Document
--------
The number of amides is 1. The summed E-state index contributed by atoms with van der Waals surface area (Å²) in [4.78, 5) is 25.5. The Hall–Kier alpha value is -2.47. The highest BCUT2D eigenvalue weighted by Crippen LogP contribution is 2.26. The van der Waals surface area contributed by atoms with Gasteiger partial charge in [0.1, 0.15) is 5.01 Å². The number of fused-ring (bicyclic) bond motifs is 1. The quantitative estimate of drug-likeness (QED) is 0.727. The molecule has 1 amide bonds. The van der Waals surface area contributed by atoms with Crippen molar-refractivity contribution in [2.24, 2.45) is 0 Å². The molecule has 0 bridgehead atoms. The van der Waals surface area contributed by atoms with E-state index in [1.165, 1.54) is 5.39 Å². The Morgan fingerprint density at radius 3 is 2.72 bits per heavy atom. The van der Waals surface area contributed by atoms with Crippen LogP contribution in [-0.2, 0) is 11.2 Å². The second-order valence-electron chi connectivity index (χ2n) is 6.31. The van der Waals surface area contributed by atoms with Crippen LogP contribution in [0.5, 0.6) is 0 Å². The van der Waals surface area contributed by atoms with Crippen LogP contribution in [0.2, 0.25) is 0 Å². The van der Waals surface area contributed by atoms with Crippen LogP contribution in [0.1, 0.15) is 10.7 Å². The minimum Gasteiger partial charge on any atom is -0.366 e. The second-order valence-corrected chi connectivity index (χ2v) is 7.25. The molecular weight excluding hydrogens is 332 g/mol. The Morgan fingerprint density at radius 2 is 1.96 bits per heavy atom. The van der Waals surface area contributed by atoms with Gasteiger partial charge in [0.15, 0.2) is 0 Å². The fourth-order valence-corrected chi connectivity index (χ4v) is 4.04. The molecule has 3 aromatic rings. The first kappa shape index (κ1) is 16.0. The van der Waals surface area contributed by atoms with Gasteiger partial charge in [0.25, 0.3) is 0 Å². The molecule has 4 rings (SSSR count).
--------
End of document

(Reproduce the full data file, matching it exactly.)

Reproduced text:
The number of amides is 1. The summed E-state index contributed by atoms with van der Waals surface area (Å²) in [4.78, 5) is 25.5. The Hall–Kier alpha value is -2.47. The highest BCUT2D eigenvalue weighted by Crippen LogP contribution is 2.26. The van der Waals surface area contributed by atoms with Gasteiger partial charge in [0.1, 0.15) is 5.01 Å². The number of fused-ring (bicyclic) bond motifs is 1. The quantitative estimate of drug-likeness (QED) is 0.727. The molecule has 1 amide bonds. The van der Waals surface area contributed by atoms with Crippen molar-refractivity contribution in [2.24, 2.45) is 0 Å². The molecule has 0 bridgehead atoms. The van der Waals surface area contributed by atoms with E-state index in [1.165, 1.54) is 5.39 Å². The Morgan fingerprint density at radius 3 is 2.72 bits per heavy atom. The van der Waals surface area contributed by atoms with Crippen LogP contribution in [-0.2, 0) is 11.2 Å². The second-order valence-electron chi connectivity index (χ2n) is 6.31. The van der Waals surface area contributed by atoms with Crippen LogP contribution in [0.5, 0.6) is 0 Å². The van der Waals surface area contributed by atoms with Crippen LogP contribution in [0.2, 0.25) is 0 Å². The van der Waals surface area contributed by atoms with Crippen LogP contribution in [0.1, 0.15) is 10.7 Å². The minimum Gasteiger partial charge on any atom is -0.366 e. The second-order valence-corrected chi connectivity index (χ2v) is 7.25. The molecular weight excluding hydrogens is 332 g/mol. The Morgan fingerprint density at radius 2 is 1.96 bits per heavy atom. The van der Waals surface area contributed by atoms with Gasteiger partial charge in [0.15, 0.2) is 0 Å². The fourth-order valence-corrected chi connectivity index (χ4v) is 4.04. The molecule has 3 aromatic rings. The first kappa shape index (κ1) is 16.0. The van der Waals surface area contributed by atoms with Gasteiger partial charge in [0.25, 0.3) is 0 Å². The molecule has 4 rings (SSSR count).